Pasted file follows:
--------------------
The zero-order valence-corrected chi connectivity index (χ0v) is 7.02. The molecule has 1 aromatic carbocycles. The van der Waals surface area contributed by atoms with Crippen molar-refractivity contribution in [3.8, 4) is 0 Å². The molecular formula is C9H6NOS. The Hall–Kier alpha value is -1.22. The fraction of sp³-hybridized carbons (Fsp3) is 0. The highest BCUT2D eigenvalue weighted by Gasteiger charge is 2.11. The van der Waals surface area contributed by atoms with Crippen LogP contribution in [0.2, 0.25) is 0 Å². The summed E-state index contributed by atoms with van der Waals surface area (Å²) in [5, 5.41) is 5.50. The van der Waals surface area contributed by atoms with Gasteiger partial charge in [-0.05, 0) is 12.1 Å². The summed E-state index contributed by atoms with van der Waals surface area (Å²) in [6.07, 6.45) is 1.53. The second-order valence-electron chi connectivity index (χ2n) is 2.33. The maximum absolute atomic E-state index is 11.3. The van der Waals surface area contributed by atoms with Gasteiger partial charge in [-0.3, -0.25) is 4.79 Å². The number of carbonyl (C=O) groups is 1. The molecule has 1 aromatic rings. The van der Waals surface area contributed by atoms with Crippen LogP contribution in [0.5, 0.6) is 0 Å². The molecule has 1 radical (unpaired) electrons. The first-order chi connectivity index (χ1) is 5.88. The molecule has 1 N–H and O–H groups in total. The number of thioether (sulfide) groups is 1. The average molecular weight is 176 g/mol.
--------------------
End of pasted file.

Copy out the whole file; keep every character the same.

The zero-order valence-corrected chi connectivity index (χ0v) is 7.02. The molecule has 1 aromatic carbocycles. The van der Waals surface area contributed by atoms with Crippen molar-refractivity contribution in [3.8, 4) is 0 Å². The molecular formula is C9H6NOS. The Hall–Kier alpha value is -1.22. The fraction of sp³-hybridized carbons (Fsp3) is 0. The highest BCUT2D eigenvalue weighted by Gasteiger charge is 2.11. The van der Waals surface area contributed by atoms with Crippen LogP contribution in [0.2, 0.25) is 0 Å². The summed E-state index contributed by atoms with van der Waals surface area (Å²) in [5, 5.41) is 5.50. The van der Waals surface area contributed by atoms with Gasteiger partial charge in [-0.05, 0) is 12.1 Å². The summed E-state index contributed by atoms with van der Waals surface area (Å²) in [6.07, 6.45) is 1.53. The second-order valence-electron chi connectivity index (χ2n) is 2.33. The maximum absolute atomic E-state index is 11.3. The van der Waals surface area contributed by atoms with Gasteiger partial charge in [-0.3, -0.25) is 4.79 Å². The number of carbonyl (C=O) groups is 1. The molecule has 1 aromatic rings. The van der Waals surface area contributed by atoms with Crippen LogP contribution in [0.5, 0.6) is 0 Å². The molecule has 1 radical (unpaired) electrons. The first-order chi connectivity index (χ1) is 5.88. The molecule has 1 N–H and O–H groups in total. The number of thioether (sulfide) groups is 1. The average molecular weight is 176 g/mol.